Last year, Nationwide Children’s launched a new movement for the entire hospital to “Stand Against Racism, Stand for Health Equity.” Most people know what we mean when we say we “Stand Against Racism,” even if it’s not always understood just how much of a crisis racism is for children’s health (I wrote about that crisis a few months ago in this space).
But what does it mean to “Stand for Health Equity?” What is health equity?
Let’s start with the first part of a definition that many people use. It’s from the Robert Wood Johnson Foundation, an organization that has been an important partner for Nationwide Children’s as we address these issues:
“Health equity means that everyone has a fair and just opportunity to be as healthy as possible.”
That may sound simple, but because many factors contribute to a person’s health, it’s not. An affordable, high-quality place to live matters. So do a safe neighborhood, educational opportunities, enough food to eat, a job that pays a “living wage,” a life free of discrimination and access to high-quality, comprehensive health care.
Once you start exploring any of those factors, health equity begins to seem even more challenging. Take health care access. You need a doctor or other provider close enough for easy travel, which is not assured in rural areas. You need some form of transportation. You need health insurance or another way to pay. Adults need time off work. Patients who speak English as a second language may need interpreters to assist at medical visits. Medical documents need to be translated into multiple languages.
Some people don’t have any of those barriers. Some have all of them and more, so they do not have the “fair and just” opportunities for health care access that others have. They may not have the same opportunities across the other factors (housing, employment, education) that contribute to health either.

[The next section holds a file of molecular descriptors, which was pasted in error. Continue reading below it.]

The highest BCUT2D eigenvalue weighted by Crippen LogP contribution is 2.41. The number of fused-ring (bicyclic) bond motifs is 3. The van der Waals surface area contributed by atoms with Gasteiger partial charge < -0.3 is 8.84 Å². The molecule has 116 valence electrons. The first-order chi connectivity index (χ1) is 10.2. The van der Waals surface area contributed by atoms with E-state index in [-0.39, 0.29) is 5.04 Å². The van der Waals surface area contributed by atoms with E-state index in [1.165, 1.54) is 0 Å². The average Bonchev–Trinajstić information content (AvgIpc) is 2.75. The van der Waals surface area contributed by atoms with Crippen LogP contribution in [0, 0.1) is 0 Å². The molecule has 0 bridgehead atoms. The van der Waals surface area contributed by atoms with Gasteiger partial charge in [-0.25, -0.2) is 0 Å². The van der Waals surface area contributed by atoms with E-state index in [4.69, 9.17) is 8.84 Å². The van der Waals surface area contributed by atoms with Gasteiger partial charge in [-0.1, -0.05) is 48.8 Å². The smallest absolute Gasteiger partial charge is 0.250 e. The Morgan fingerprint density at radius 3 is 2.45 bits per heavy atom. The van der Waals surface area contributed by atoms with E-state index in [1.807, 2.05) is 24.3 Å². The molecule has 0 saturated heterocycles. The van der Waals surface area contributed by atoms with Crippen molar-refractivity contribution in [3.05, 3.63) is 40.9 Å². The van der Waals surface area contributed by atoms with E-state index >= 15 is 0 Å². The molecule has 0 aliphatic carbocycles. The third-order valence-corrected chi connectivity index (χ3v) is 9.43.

That’s why there is a second part to the Robert Wood Johnson Foundation’s definition of health equity. It demands action. It demands the kind of “stand” we are taking at Nationwide Children’s:
“(Health equity) requires removing obstacles to health such as poverty, discrimination, and their consequences, including powerlessness and lack of access to good jobs with fair pay, quality education and housing, safe environments, and health care.”
It’s not enough to be a hospital that can provide world-class care. We must actively help people receive that care. It’s not enough to have jobs available; we must train people for those jobs, especially people who are disadvantaged or who don’t typically have an opportunity to work in health care.
Nationwide Children’s has done this work for decades, through programs such as our community revitalization initiative Healthy Neighborhoods Healthy Families, or our school-based health care initiative called Care Connection. We develop affordable housing, we train people for jobs, we mentor students, we take health care into the schools (because we know that’s where the kids are), and we place primary care centers in neighborhoods with limited access to health services.
We also study health equity, so we can do a better job of improving it. Earlier this year, we formed the Center for Child Health Equity and Outcomes Research, led by our nationally recognized health equity expert Deena Chisolm, PhD. Studies from this center will help us, and our colleagues around the world, better understand the effects of health disparities in health care access, health policy and community initiatives, and will inform solutions.
Our efforts have helped many, but if the events of the last year have taught us anything, it’s that so much more needs to be done to ensure health equity. Nationwide Children’s is committed to that goal, and we look forward to working in our community and in our world to achieve it.
Olivia W. Thomas, MD, currently holds the position of Chief Diversity and Health Equity Officer at Nationwide Children's Hospital. Dr. Thomas is also a member of the Section of Primary Care Pediatrics and a clinical professor of Pediatrics and chief of the Division of Ambulatory Pediatrics in the Department of Pediatrics at The Ohio State University College of Medicine.
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